In the Bible we are admonished to "overcome evil with...

The Outlook

In the Bible we are admonished to "overcome evil with good." What is the nature of good and the nature of evil by which the one is superior to the other? Where do good and evil come in contact so that the one can be used to overcome the other? In the same book good and evil are sometimes personified, but they are oftener defined impersonally in mental terms. Some of the Scriptural names for good are "mind," "mind of the Spirit," "spiritual understanding," also "truth." Some of the Biblical names for evil are "fleshly mind," "carnal mind," also "error," "deceit," and the like.

Christ Jesus defined evil as "evil thoughts." He resolved all of "the things which defile a man," into thoughts that are evil. Nor did he leave the subject there. If evil thoughts were not different and separate from true consciousness, there would be no deliverance from them. Hence we have his further description of evil as a liar, or lie, and his emphatic statement that there is no truth in it (John viii. 44). Such being the nature of good and evil, the scene of the warfare between Spirit and flesh must be the so-called human mind, the consciousness of both good and evil. This must be the meeting-point where evil can be overcome with good. Here is where the errors of material sense can be corrected with the truth of spiritual sense.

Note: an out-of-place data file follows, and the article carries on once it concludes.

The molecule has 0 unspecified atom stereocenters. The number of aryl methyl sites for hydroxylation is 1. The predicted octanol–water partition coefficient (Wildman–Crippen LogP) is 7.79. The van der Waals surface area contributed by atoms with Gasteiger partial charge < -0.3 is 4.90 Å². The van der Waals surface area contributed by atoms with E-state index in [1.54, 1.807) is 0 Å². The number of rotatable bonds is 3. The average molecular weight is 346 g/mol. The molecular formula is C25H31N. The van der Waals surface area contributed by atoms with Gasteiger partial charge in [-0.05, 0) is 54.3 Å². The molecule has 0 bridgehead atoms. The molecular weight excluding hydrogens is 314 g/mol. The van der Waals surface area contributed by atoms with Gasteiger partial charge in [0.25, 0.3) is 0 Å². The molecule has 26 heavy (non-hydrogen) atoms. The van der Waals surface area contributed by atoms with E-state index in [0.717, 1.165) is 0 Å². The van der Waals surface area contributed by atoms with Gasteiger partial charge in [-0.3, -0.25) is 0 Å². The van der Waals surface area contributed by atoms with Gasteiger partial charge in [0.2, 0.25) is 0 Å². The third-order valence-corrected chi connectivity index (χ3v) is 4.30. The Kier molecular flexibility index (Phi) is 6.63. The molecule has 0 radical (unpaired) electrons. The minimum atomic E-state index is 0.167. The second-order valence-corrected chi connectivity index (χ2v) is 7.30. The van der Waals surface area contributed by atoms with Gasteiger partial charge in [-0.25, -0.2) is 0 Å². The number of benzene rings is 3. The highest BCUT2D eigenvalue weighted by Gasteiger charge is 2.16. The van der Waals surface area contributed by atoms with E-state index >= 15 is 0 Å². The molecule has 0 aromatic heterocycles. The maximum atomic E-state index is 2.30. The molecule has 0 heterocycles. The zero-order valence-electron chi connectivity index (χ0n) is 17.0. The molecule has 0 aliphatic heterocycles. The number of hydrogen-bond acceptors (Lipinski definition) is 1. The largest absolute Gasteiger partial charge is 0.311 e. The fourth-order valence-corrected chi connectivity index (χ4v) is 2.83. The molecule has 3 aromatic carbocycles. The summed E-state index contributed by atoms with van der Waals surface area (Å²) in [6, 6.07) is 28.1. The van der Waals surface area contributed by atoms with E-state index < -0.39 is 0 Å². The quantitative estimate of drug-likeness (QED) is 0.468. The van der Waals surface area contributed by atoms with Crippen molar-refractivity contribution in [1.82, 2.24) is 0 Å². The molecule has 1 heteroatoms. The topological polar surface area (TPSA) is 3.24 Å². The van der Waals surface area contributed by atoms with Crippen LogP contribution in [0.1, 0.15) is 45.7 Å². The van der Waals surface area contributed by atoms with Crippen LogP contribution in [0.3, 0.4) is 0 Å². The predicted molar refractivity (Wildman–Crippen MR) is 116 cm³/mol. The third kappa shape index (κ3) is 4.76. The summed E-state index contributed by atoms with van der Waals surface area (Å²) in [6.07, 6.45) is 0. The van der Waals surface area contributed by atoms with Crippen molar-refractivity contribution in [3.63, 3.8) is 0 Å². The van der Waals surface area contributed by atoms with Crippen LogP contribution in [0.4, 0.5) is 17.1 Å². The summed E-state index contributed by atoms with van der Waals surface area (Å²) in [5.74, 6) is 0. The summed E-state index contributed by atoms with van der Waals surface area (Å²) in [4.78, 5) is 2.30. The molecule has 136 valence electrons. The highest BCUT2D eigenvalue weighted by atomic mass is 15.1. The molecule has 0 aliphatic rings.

The Hebrew proverb is scientific: "Keep thy heart with all diligence; for out of it are the issues of life." Evil appears and disappears only in the so-called human mind. The kingdom of God is in the consciousness which He creates; that is, the consciousness of absolute good. It was nothing less, therefore, than the practice of Christian Science which Paul and Peter summed up in their precepts: "Let this mind be in you, which was also in Christ Jesus;" "Arm yourselves likewise with the same mind." This true mentality, this spiritual thinking, is godliness itself, and we are warned in the Bible against denying the power of godliness. Doing that, we are told, is resisting the truth. "Finally, brethren," Mrs. Eddy writes on page 6 of "Christian Science Versus Pantheism," "let us continue to denounce evil as the illusive claim that God is not supreme, and continue to fight it until it disappears,—but not as one that beateth the mist, but lifteth his head above it and putteth his foot upon a lie."

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September 26, 1914

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